However, there is a beautiful thing about ebooks that’s not true with paperbacks (depending on the printer). Ebooks can be regularly edited and updated. If a dozen typos are discovered by readers (or you), then those can be fixed and updated immediately. Amazon usually takes about 2 days to publish a newer version, Smashwords sometimes a week or more, and these updates can happen as many times as you want.

Content of the story and other narrative issues can be harder to work out. For authors who sense that the book simply needs to be better, it will probably be wise to join some writing critique groups and work on improvements. I mentioned earlier a few forums for writers which is a good place to start, and there are plenty more with a Google search for “writing critique groups.” – a place for readers and authors to connect. – all about books. – where the writers are. – where writers become authors and more.

What are your thoughts?

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Hurry, Before They’re Bought – Limited Time Only!

Someone is actually selling my paperback on Amazon for $184. Another is selling it for $187, one for $191 and another for an unbelievable $254.

Geez, what a deal?! I bet people are scrambling to their computers to snatch them up. Maybe it’s a typo on their part, but for all of them? Odd.

Update (Nov. 16), now there is only one left at $184. Maybe the others sold? Nah…

Update (Nov. 16 7pm), and now they are all gone… weird.


$39 Pro Plan by CreateSpace

self publish, self publishing, createspace, print on demand, amazonSeveral readers have asked questions about CreateSpace like “Is it really free?” and “How do I access the $39 Pro Plan” and other related things.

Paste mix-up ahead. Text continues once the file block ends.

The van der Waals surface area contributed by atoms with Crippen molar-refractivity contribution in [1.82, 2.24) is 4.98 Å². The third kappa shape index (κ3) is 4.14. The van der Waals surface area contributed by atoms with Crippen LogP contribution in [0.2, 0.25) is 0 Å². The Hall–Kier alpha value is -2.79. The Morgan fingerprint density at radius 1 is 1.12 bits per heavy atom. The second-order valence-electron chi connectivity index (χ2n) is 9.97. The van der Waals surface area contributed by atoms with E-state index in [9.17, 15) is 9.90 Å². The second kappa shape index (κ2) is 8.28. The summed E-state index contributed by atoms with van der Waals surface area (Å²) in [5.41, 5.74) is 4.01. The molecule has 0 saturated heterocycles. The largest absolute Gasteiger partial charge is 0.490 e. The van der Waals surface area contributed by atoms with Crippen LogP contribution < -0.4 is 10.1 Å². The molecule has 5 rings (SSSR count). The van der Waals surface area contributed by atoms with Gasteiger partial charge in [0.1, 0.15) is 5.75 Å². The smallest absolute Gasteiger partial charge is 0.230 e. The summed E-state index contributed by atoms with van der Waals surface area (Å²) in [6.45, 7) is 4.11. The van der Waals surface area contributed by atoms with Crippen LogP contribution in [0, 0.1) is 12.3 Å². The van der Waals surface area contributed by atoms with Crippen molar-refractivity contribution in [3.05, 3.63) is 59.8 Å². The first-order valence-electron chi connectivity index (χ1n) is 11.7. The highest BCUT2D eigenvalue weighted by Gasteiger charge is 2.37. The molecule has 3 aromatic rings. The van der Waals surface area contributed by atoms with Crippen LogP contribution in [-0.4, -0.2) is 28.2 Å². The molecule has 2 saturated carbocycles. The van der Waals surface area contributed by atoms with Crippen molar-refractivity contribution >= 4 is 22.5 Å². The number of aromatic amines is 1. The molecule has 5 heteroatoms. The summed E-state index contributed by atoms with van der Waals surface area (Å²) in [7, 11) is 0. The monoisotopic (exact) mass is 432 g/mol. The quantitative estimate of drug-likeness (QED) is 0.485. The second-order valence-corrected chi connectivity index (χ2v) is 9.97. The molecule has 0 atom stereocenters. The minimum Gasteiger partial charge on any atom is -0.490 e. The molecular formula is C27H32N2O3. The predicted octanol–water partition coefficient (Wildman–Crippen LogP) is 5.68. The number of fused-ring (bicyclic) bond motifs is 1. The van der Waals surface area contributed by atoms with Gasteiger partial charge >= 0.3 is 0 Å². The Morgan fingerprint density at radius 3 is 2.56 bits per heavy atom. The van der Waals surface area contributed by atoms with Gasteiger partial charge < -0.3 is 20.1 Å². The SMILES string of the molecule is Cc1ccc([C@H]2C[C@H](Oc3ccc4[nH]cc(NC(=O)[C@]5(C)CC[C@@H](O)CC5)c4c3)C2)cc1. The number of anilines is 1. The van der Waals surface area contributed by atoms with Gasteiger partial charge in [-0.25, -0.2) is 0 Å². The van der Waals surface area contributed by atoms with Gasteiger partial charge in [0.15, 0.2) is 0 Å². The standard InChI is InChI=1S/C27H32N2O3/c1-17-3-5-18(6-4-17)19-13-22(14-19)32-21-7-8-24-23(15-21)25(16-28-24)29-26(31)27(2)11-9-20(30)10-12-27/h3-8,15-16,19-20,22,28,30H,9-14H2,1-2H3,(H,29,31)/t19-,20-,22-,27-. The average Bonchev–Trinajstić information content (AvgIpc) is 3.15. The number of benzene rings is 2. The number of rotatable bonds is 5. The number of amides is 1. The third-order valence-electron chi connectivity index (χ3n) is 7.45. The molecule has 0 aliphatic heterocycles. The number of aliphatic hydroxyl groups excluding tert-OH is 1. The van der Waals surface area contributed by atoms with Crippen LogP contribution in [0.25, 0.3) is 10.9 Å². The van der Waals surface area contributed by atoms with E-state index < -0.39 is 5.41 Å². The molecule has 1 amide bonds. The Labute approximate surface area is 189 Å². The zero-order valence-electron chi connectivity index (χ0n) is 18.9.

The answer is yes, it’s entirely free if you’re willing to do it yourself. If creating a document and formatting it to fill pages of a book is something you’re comfortable with, then you can do it. You can also either create a book cover from scratch or use one of their templates. I chose to do it all by scratch and had several issues with Microsoft Word for the interior files and Inkscape for the cover design, but I did get through them. After having done 3 books this way (and now 5), I feel very comfortable with the process.

For those wanting to check it out, here’s what I told an author friend about it;

CreateSpace is Amazon’s print-on-demand (POD) company. They offer a range of services for writers to make books in print. It can be a do-it-yourself and 100% free experience, or it can also be catered to your needs with bells and whistles (and far from free).

I chose the free version and have done 5 books this way. When it came time to actually order a proof copy (something required before your book goes live and usually costs me between $6 and $9 with shipping), I also chose the $39 Pro Plan which allows a significant reduction on cost per books that I buy plus a better royalty payment when others buy the paperback through Amazon or CreateSpace. But you won’t get prompted (or have any need) for the $39 Pro Plan until you’re at that stage of ordering your proof copy. This will only be necessary after you’ve filled in all the pertinent information about your book and after you’ve uploaded the interior files and the cover file and submitted it for publishing (which is a review by them). Once it’s accepted, a proof needs to be ordered for newbies. Then it makes sense to get the Pro Plan which they will give you prompts for.

First go to
Click on the link for Authors – Make your books available.
Under Book, click Create One (or Learn More if you want to read it from them).